Starting with seven employees and a $100,000 annual budget, CHC had grown to 18 clinics by 2004, when it entered its second life. That year, the nonprofit took over responsibility for San Luis Obispo County’s four public health clinics.
“I’ll never forget it,” Castle said. “They handed us the keys at 6 p.m. on a Friday and we got the electricity turned on and everything switched over to open the following Monday.”
Today, CHC serves 90,000 patients a year, employs 570 people and operates on a $75 million annual budget. Those numbers are all expected to grow as CHC responds to changing health-care demands under the Affordable Care Act.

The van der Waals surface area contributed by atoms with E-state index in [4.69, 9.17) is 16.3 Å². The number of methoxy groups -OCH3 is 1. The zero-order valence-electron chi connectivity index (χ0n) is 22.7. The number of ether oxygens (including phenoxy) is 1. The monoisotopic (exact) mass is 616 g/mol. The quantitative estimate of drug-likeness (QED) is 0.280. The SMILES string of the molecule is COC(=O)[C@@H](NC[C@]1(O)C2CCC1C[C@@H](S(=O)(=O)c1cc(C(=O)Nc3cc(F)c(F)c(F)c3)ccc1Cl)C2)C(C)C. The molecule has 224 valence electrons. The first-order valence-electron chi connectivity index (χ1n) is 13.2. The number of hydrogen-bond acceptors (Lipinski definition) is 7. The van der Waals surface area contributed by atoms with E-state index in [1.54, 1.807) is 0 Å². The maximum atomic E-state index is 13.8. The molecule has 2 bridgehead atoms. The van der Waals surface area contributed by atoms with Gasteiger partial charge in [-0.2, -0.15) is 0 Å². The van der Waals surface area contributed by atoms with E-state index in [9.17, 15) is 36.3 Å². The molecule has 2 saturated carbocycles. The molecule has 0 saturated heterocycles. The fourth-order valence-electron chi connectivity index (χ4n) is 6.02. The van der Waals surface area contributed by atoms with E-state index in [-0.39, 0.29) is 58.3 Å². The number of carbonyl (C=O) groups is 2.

Khan-Variba, the medical director, echoed Castle’s comments that he’s been looking forward to the changes.
“When you’re on the front lines of health care, you see people who haven’t gotten medical care they need,” he said. “It’s heartbreaking to see that. We have the mechanism now to provide it. That’s a very positive step.”
COMMUNITY HEALTH CENTERS OF THE CENTRAL COAST
CHC AT A GLANCE
Clinics: 26 throughout San Luis Obispo and northern Santa Barbara counties
Employees: 570, including 60 physicians, 10 dentists and one optometrist
Patients: 90,000 patients and 400,000 patient visits annually; 65 percent are in San Luis Obispo County
Annual budget: $75 million in revenue with 60 percent from Medi-Cal, 15 percent from Medicare, 25 percent from private insurance or out-of-pocket patient payments. Patient payments are on a sliding scale based on ability to pay.
Contacts: communityhealthcenters.org; 805-929-3211